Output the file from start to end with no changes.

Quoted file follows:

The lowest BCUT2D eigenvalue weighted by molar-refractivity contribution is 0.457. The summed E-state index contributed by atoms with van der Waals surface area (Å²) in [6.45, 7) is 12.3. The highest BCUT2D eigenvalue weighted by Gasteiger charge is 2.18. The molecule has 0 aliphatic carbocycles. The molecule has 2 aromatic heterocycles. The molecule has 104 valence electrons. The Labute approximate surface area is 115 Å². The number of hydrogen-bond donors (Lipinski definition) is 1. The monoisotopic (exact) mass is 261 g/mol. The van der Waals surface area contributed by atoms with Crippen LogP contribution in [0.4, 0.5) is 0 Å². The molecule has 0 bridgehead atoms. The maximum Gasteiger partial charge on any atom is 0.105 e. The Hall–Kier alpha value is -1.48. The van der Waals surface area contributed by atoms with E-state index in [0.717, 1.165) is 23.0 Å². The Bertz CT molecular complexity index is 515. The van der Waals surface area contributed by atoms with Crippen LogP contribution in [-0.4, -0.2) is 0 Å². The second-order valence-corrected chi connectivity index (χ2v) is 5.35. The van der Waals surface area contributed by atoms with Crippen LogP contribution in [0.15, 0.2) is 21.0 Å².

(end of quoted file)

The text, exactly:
The lowest BCUT2D eigenvalue weighted by molar-refractivity contribution is 0.457. The summed E-state index contributed by atoms with van der Waals surface area (Å²) in [6.45, 7) is 12.3. The highest BCUT2D eigenvalue weighted by Gasteiger charge is 2.18. The molecule has 0 aliphatic carbocycles. The molecule has 2 aromatic heterocycles. The molecule has 104 valence electrons. The Labute approximate surface area is 115 Å². The number of hydrogen-bond donors (Lipinski definition) is 1. The monoisotopic (exact) mass is 261 g/mol. The van der Waals surface area contributed by atoms with Crippen LogP contribution in [0.4, 0.5) is 0 Å². The molecule has 0 bridgehead atoms. The maximum Gasteiger partial charge on any atom is 0.105 e. The Hall–Kier alpha value is -1.48. The van der Waals surface area contributed by atoms with E-state index in [0.717, 1.165) is 23.0 Å². The Bertz CT molecular complexity index is 515. The van der Waals surface area contributed by atoms with Crippen LogP contribution in [-0.4, -0.2) is 0 Å². The second-order valence-corrected chi connectivity index (χ2v) is 5.35. The van der Waals surface area contributed by atoms with Crippen LogP contribution in [0.15, 0.2) is 21.0 Å².